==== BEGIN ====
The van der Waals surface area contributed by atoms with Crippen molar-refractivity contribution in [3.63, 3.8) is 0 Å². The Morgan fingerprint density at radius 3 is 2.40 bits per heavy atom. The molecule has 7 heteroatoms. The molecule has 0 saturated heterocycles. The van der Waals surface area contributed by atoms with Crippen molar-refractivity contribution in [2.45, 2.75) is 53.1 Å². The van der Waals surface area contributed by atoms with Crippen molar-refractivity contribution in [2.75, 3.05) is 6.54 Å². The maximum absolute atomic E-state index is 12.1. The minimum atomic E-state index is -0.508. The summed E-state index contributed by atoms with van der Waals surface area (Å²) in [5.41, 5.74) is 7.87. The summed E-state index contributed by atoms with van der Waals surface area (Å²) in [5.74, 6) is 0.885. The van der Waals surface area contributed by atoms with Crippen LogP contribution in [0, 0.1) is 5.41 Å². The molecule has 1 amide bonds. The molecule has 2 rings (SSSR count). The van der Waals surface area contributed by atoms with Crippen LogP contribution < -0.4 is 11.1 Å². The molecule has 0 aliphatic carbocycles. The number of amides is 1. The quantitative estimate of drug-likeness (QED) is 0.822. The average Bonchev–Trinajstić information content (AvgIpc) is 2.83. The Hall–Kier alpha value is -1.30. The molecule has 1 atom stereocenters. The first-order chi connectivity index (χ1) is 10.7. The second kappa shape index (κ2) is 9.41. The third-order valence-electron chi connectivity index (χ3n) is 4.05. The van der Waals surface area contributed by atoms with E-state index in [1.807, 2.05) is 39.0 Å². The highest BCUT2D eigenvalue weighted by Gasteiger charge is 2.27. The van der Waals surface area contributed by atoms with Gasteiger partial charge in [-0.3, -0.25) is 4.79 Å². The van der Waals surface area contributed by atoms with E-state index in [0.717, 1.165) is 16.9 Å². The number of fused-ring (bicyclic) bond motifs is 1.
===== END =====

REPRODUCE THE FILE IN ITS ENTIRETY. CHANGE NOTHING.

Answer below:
The van der Waals surface area contributed by atoms with Crippen molar-refractivity contribution in [3.63, 3.8) is 0 Å². The Morgan fingerprint density at radius 3 is 2.40 bits per heavy atom. The molecule has 7 heteroatoms. The molecule has 0 saturated heterocycles. The van der Waals surface area contributed by atoms with Crippen molar-refractivity contribution in [2.45, 2.75) is 53.1 Å². The van der Waals surface area contributed by atoms with Crippen molar-refractivity contribution in [2.75, 3.05) is 6.54 Å². The maximum absolute atomic E-state index is 12.1. The minimum atomic E-state index is -0.508. The summed E-state index contributed by atoms with van der Waals surface area (Å²) in [5.41, 5.74) is 7.87. The summed E-state index contributed by atoms with van der Waals surface area (Å²) in [5.74, 6) is 0.885. The van der Waals surface area contributed by atoms with Crippen LogP contribution in [0, 0.1) is 5.41 Å². The molecule has 1 amide bonds. The molecule has 2 rings (SSSR count). The van der Waals surface area contributed by atoms with Crippen LogP contribution < -0.4 is 11.1 Å². The molecule has 0 aliphatic carbocycles. The number of amides is 1. The quantitative estimate of drug-likeness (QED) is 0.822. The average Bonchev–Trinajstić information content (AvgIpc) is 2.83. The Hall–Kier alpha value is -1.30. The molecule has 1 atom stereocenters. The first-order chi connectivity index (χ1) is 10.7. The second kappa shape index (κ2) is 9.41. The third-order valence-electron chi connectivity index (χ3n) is 4.05. The van der Waals surface area contributed by atoms with E-state index in [1.807, 2.05) is 39.0 Å². The highest BCUT2D eigenvalue weighted by Gasteiger charge is 2.27. The van der Waals surface area contributed by atoms with Gasteiger partial charge in [-0.3, -0.25) is 4.79 Å². The van der Waals surface area contributed by atoms with E-state index in [0.717, 1.165) is 16.9 Å². The number of fused-ring (bicyclic) bond motifs is 1.